The Tax Cuts and Jobs Act of 2017 included a new federal incentive called Opportunity Zones (OZ). OZ’s are defined as “economically-distressed communities where new investments, under certain conditions, may be eligible for preferential tax treatment. Taxpayers may defer tax on eligible capital gains by making an appropriate investment in a Qualified Opportunity Fund and meeting other requirements.
Each state designated blocks of low-income areas by census tract, which were then certified by the U.S. Treasury Secretary. According to the Tax Policy Center, there are 8,762 tracts, making up 12% of U.S. census tracts classified as opportunity zones. Some of the factors particular to these tracts are low income, high poverty, and high unemployment rates.
In theory, opportunity zones make perfect sense. Give taxpayers an incentive to invest in lower economic areas. However, there has been a lot of controversy around how the program was structured, with many critics believing that there is not enough oversight and too many loopholes. For example, one big concern is that many investors are entirely removed from the areas where they are investing. They don’t have a clear understanding of what would benefit the community residents. Another criticism is that there is no mandate for developers to prioritize benefits for residents. For example, a Ritz Carlton is being built in a Portland Opportunity Zone. While there is nothing wrong with developing a hotel, other projects such as grocery stores or affordable housing would have benefitted the residents far more than a luxury property.
However, this is where not all OZ’s are created equal. Some OZ’s are structured to produce the most significant social impact possible for the people that need it the most. For example, The Renaissance HBCU Opportunity Fund has committed to focusing on real estate-oriented community economic development projects on or near the campuses of Historically Black Colleges and Universities (HBCUs). The Fund was organized by Renaissance Equity Partners, with support from the nonprofit HBCU Community Development Action Coalition, upon the principle that investors can do well by doing good. And they were recently recognized by the first annual Forbes OZ 20 list of opportunity zone catalysts, which was created to honor leaders who are sparking the equitable revitalization of distressed communities. The Fund organizers also received organizational support from the Kresge Foundation, Rockefeller Foundation, and Calvert Impact Capital.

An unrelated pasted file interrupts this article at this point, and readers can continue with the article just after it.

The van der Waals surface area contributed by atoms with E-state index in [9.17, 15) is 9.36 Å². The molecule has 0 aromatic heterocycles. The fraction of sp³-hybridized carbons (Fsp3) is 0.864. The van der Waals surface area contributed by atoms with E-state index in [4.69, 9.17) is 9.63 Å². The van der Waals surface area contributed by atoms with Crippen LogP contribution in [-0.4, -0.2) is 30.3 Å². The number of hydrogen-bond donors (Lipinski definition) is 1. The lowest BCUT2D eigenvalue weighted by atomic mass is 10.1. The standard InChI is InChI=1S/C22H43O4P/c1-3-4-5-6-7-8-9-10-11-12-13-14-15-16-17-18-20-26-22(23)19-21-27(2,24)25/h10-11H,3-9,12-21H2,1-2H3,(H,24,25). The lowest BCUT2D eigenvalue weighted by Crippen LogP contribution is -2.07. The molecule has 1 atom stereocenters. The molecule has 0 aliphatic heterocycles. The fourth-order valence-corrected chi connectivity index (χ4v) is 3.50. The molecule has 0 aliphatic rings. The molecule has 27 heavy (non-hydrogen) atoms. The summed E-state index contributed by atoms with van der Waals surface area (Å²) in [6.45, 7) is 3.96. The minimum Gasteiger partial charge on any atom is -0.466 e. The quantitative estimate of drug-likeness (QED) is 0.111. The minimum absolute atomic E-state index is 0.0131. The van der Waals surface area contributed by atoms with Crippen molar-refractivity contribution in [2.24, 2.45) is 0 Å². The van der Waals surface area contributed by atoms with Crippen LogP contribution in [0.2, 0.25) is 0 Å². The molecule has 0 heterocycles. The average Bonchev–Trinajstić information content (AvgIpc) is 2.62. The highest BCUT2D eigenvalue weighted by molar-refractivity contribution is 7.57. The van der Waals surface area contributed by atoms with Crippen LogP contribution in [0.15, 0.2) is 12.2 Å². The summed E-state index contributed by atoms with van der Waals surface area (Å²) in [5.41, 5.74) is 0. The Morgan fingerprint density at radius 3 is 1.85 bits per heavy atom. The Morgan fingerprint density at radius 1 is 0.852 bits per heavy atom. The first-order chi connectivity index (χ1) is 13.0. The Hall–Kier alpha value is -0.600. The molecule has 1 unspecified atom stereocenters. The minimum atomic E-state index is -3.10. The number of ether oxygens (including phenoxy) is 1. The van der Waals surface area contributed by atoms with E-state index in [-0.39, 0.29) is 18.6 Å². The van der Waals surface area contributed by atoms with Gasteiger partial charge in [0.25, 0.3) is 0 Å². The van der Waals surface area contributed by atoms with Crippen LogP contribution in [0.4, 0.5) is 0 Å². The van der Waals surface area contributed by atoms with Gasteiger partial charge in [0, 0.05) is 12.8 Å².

But what makes this Fund stand apart is that because they only invest in projects that enhance the economic vitality of HBCUs and their surrounding neighborhoods, they are helping to improve the lives of HBCU students, faculty and staff, and neighborhood residents. In addition, each partner HBCU will share in the net income generated by the project and have the opportunity to acquire the Fund’s interest upon the conclusion of the 10-year Opportunity Fund compliance period.
So, while there are certainly OZ’s that are not focused on serving the greater good as much as they make the developer and the investors rich, the Renaissance HBCU Opportunity Fund is focused on increasing opportunity for some of the most disadvantaged citizens. As Robert K. Jenkins Jr. – Senior Managing Director & CEO said, “We are unequivocally committed to investing in quality real estate projects that improve HBCU communities and the lives of the households living in them while providing market-rate or near market-rate returns to investors.”
It sounds like a win-win situation and a great example of how investors can do well by doing good. Find out more information, contact Ron Butler at HBCUCoalition@gmail.com or contact Robert Jenkins at email@example.com